Trade-offs and challenges: How to avoid the rebound-effect of selling sustainable fashion?

Thought or question of the week: How to avoid the rebound-effect (take-back effect) of selling sustainable fashion? Selling sustainable fashion leads to a certain expected environmental or social cost reduction (e.g. 50% less waste water) if production and consumption are hold constant. However, the expected benefit may, for example, be offset if the sustainably produced fashion is additionally sold and consumed on top of the conventional fashion.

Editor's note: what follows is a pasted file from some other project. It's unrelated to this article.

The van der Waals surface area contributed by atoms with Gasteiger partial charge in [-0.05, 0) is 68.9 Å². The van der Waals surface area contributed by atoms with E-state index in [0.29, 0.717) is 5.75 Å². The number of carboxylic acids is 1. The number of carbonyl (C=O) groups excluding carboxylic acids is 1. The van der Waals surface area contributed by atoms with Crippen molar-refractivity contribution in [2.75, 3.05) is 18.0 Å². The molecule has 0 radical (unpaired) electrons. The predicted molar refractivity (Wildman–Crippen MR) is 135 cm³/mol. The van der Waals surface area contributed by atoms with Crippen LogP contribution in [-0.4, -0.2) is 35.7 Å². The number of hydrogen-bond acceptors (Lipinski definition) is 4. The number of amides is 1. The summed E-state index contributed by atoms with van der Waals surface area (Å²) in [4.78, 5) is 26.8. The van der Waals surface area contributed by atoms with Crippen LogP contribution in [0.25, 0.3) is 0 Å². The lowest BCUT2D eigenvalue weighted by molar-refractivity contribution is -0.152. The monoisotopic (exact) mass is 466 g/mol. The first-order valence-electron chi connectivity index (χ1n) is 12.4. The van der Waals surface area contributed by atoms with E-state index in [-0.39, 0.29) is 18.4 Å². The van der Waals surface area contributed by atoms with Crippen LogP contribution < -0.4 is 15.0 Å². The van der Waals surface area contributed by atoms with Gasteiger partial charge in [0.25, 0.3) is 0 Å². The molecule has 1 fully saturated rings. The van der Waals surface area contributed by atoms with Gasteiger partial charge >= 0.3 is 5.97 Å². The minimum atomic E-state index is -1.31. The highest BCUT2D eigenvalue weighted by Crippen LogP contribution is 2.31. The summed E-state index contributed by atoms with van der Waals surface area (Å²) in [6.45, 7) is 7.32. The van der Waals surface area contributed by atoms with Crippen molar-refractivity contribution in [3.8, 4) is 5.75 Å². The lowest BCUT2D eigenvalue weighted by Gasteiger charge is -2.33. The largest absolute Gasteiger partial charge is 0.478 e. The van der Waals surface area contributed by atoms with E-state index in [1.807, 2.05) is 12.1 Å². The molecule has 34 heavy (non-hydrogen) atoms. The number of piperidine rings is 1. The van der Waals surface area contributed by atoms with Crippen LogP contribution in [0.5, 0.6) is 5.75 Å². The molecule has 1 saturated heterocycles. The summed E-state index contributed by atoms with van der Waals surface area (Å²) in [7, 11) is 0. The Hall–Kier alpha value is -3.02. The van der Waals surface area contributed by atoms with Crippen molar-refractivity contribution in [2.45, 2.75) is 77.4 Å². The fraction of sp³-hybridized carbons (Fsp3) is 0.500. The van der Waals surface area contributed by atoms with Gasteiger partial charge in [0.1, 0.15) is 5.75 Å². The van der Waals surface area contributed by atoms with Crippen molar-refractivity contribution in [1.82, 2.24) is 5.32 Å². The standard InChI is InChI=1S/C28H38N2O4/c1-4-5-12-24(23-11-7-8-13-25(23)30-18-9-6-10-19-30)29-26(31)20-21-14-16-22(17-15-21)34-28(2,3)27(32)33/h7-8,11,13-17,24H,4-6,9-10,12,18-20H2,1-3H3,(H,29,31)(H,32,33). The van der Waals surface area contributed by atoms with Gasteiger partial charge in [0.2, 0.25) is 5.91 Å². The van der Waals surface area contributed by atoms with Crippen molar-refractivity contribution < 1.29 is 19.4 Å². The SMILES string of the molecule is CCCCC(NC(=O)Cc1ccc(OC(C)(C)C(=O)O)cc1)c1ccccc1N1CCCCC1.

One possible solution would be to hold production and consumption constant. Thus the challenge for the fashion industry would be: How to hold production and consumption constant and make producers and consumers really switch from conventional fashion to more sustainable fashion? Or is it possible (and worthwhile) to produce and consume additional fashion without causing any additional environmental or social costs? Can the circular-flow-economy as suggested, for example, by the cradle-to-cradle approach or shareconomy provide solutions to this problem?

If the sustainable fashion industry is satisfied with producing “feel-good-additionals”, it does not contribute to less resource use but to more.

Leave a Reply

Your email address will not be published. Required fields are marked *